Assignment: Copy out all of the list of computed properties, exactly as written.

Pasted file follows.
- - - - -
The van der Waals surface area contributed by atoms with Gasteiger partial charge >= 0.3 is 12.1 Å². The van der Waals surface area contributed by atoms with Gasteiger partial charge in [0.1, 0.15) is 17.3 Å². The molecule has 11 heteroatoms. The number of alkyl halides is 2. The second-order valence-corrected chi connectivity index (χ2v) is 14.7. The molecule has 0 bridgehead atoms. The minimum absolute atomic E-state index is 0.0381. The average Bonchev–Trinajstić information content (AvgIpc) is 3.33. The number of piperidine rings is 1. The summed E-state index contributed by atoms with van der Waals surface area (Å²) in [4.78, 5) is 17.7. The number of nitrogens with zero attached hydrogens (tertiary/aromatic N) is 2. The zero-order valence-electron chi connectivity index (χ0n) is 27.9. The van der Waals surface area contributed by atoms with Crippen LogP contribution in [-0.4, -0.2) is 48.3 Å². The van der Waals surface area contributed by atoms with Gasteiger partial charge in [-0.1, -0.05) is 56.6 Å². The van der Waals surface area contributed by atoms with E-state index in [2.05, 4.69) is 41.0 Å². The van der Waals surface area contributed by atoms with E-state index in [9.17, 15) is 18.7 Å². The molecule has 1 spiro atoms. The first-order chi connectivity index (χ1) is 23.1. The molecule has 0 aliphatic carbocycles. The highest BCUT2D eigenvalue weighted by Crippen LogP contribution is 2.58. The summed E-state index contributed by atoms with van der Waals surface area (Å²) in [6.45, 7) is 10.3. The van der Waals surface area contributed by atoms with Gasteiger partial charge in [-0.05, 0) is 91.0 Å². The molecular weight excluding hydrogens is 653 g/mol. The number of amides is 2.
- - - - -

The van der Waals surface area contributed by atoms with Gasteiger partial charge >= 0.3 is 12.1 Å². The van der Waals surface area contributed by atoms with Gasteiger partial charge in [0.1, 0.15) is 17.3 Å². The molecule has 11 heteroatoms. The number of alkyl halides is 2. The second-order valence-corrected chi connectivity index (χ2v) is 14.7. The molecule has 0 bridgehead atoms. The minimum absolute atomic E-state index is 0.0381. The average Bonchev–Trinajstić information content (AvgIpc) is 3.33. The number of piperidine rings is 1. The summed E-state index contributed by atoms with van der Waals surface area (Å²) in [4.78, 5) is 17.7. The number of nitrogens with zero attached hydrogens (tertiary/aromatic N) is 2. The zero-order valence-electron chi connectivity index (χ0n) is 27.9. The van der Waals surface area contributed by atoms with Crippen LogP contribution in [-0.4, -0.2) is 48.3 Å². The van der Waals surface area contributed by atoms with Gasteiger partial charge in [-0.1, -0.05) is 56.6 Å². The van der Waals surface area contributed by atoms with E-state index in [2.05, 4.69) is 41.0 Å². The van der Waals surface area contributed by atoms with E-state index in [9.17, 15) is 18.7 Å². The molecule has 1 spiro atoms. The first-order chi connectivity index (χ1) is 23.1. The molecule has 0 aliphatic carbocycles. The highest BCUT2D eigenvalue weighted by Crippen LogP contribution is 2.58. The summed E-state index contributed by atoms with van der Waals surface area (Å²) in [6.45, 7) is 10.3. The van der Waals surface area contributed by atoms with Gasteiger partial charge in [-0.05, 0) is 91.0 Å². The molecular weight excluding hydrogens is 653 g/mol. The number of amides is 2.